Aged elephants in State uncared for

print   ·   T  T  
Pleasure trip:The 37-year-old Sunitha, a trained elephant at Kodanadu Wild Animal Rescue Centre and Elephant Krall, some 60 km from Kochi,
Pleasure trip:The 37-year-old Sunitha, a trained elephant at Kodanadu Wild Animal Rescue Centre and Elephant Krall, some 60 km from Kochi,

K.S. Sudhi

KOCHI: Aged captive elephants are left to die in the State without proper rehabilitation centres.

The elephant orphanage at Kottur, near Agasthyavanam, in Thiruvananthapuram district has failed to develop as desired even three years after its establishment.

The orphanage was set up by the Forest Department with the support of Project Elephant of the Union Ministry of Environment and Forests to provide shelter for sick and old animals and wild calves that cannot be sent back to the forests.

The project has failed to obtain the approval of the Finance Department, which fears that it will become another white elephant. The department fears that the maintenance of elephants owned by private owners will be a drain on the exchequer. The objection of the Finance Department has also stalled the formation of a semi-autonomous society for running the orphanage.

A few captive elephants were released to the enclosures at the orphanage during the time of its inauguration so that they can lead a chain-free life there. The centre can accommodate 30 animals at a time.

The original scheme was to admit aged elephants in possession of the private owners, along with those owned by the government. It is estimated that it would require around Rs.4 lakh for feeding one animal.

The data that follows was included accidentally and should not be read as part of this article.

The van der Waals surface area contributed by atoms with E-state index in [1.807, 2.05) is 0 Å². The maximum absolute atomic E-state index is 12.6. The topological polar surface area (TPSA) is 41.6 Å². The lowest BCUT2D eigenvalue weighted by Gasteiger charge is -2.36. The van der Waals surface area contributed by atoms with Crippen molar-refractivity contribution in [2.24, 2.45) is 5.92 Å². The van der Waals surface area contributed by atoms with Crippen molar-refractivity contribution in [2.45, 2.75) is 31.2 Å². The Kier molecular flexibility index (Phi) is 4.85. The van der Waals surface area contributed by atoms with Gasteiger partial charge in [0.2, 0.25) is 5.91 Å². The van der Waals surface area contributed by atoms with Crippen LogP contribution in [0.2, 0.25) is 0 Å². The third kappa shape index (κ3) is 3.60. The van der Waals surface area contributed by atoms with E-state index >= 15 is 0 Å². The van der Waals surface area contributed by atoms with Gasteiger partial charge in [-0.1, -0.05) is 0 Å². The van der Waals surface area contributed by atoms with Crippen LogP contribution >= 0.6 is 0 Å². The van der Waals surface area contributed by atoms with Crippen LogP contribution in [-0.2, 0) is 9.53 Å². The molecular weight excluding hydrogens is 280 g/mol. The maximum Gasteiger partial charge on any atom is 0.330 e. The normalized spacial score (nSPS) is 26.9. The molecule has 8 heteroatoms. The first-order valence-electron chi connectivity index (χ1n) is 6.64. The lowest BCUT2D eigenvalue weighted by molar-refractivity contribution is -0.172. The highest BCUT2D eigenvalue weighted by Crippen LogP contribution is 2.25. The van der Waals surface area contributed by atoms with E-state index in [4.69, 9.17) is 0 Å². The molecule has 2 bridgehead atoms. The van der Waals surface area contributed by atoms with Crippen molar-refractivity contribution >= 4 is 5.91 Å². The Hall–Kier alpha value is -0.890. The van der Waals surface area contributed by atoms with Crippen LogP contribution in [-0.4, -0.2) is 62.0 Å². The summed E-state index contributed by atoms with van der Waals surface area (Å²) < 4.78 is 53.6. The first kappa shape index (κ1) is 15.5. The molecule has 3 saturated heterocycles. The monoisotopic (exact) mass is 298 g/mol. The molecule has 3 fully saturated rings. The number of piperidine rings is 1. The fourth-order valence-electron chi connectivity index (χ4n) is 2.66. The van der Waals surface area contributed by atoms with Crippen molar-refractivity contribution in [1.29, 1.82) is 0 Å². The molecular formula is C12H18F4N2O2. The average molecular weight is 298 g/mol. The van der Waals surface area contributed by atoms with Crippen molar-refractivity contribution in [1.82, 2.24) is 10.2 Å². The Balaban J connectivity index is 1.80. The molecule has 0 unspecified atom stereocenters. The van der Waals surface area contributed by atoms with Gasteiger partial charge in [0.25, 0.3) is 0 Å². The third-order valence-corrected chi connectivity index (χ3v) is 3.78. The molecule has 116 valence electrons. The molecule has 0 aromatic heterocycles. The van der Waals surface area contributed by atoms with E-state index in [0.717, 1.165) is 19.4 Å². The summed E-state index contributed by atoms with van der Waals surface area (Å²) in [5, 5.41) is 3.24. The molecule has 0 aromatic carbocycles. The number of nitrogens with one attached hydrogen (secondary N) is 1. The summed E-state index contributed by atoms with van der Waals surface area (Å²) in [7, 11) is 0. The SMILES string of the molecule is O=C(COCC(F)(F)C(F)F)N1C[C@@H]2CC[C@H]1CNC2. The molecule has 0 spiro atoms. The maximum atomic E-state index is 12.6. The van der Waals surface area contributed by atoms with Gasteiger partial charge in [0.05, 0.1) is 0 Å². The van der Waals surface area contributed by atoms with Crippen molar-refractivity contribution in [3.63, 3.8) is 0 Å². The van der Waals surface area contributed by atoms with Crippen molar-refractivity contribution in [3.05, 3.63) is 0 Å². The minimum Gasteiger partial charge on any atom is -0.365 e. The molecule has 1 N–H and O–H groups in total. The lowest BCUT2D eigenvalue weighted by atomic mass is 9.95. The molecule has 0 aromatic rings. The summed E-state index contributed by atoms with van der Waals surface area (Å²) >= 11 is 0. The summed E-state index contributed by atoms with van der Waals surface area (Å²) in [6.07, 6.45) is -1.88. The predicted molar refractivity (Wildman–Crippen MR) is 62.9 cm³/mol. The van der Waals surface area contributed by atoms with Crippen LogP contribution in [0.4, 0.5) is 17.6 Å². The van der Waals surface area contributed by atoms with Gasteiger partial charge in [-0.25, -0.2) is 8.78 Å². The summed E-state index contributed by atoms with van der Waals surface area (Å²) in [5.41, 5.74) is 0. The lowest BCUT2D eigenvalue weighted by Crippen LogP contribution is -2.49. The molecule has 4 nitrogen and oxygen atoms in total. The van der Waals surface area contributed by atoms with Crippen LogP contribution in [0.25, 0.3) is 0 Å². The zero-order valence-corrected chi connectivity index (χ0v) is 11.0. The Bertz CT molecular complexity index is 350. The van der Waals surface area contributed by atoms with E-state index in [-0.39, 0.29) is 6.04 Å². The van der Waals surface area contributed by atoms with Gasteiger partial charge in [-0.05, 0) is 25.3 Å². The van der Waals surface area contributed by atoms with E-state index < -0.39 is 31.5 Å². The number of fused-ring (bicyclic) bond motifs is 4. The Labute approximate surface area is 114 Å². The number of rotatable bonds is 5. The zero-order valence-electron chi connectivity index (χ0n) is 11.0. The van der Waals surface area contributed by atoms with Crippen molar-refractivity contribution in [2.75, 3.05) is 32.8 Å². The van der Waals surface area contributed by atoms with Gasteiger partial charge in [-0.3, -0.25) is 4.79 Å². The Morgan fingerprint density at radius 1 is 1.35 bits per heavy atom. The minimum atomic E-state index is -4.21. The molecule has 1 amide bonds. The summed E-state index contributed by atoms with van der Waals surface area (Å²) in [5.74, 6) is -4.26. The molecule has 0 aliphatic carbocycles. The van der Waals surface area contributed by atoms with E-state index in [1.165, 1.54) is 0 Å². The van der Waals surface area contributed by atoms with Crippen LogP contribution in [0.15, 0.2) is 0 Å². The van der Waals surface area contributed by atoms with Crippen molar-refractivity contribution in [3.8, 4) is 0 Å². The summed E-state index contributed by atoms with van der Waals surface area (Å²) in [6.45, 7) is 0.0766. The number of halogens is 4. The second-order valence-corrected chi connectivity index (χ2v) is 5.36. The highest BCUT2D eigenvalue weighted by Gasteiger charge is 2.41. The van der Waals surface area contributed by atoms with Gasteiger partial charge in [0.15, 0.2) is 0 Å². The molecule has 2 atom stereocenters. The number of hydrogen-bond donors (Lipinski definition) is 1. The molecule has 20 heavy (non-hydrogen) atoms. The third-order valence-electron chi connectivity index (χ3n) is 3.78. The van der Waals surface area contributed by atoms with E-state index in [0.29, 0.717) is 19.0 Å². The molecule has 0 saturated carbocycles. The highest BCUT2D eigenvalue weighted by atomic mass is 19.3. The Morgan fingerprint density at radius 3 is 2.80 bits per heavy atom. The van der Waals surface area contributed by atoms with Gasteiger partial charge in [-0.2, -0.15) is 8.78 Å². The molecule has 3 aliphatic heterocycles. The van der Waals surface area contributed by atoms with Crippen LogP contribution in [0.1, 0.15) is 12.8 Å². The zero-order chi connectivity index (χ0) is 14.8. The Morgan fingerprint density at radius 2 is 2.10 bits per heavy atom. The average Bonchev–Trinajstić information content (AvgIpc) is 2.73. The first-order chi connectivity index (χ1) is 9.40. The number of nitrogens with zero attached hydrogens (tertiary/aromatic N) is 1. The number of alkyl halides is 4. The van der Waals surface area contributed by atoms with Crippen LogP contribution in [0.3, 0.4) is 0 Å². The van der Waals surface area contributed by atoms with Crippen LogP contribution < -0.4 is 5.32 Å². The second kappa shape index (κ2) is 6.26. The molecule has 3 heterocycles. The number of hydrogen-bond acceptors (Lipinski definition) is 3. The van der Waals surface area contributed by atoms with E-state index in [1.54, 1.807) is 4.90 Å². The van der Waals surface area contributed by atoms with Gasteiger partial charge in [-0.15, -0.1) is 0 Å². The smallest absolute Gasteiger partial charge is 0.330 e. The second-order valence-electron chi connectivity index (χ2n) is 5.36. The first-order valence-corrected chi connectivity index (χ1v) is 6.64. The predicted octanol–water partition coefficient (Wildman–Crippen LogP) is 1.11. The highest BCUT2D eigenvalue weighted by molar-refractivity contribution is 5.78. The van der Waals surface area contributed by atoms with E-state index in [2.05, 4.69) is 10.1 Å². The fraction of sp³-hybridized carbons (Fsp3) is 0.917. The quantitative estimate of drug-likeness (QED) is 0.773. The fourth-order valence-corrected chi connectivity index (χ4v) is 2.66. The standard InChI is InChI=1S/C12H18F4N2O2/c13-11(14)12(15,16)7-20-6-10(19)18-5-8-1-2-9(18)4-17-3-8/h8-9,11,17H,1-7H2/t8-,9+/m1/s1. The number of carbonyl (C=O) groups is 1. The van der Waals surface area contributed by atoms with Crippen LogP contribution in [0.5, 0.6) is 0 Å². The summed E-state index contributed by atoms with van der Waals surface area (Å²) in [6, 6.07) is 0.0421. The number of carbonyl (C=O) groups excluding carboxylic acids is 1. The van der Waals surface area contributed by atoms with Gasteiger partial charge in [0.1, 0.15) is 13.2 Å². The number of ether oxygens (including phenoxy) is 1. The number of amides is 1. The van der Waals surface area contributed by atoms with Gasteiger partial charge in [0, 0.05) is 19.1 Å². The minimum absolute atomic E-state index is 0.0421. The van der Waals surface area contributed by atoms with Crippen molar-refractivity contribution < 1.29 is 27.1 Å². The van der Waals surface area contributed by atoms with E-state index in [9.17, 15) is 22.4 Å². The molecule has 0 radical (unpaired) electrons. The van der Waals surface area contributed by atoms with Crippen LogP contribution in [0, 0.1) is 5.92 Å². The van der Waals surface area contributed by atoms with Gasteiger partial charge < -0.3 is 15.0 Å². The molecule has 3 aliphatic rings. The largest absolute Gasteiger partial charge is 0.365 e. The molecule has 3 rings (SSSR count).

Presently, there is no provision for sourcing funds from donors and agencies for the orphanage. If the society could be formed, it would have helped in sourcing the funds required for taking care of the animals, forest officials said.

The orphanage could even generate some funds using eco-tourism programmes like elephant safari. The formation of the management committee under the society is a pre-requisite for introducing such schemes, they said.

Kerala is home to around 900 captive elephants, the highest number in the country. It is estimated that around 20 per cent of the captive elephant population is aged and there is no effective system for rehabilitating the aged and injured ones in the State.

Unlike other projects, the orphanage project is flush with funds as it is a centrally sponsored project. Of the Rs. 75 lakh sanctioned by the Project Elephant authorities last year, only Rs. 45 lakh was spend.

The balance amount would be carried over for the next fiscal. Moreover, the orphanage is expected to get another Rs. 75 lakh from the Project Elephant fund this year, officials said.

The Forest department is planning to approach the Finance Department once again through proper channel for approval of the project, forest officials said.




Recent Article in KERALA

Struggle with the red tape

Film on life of freedom fighter Gaur Hari Das »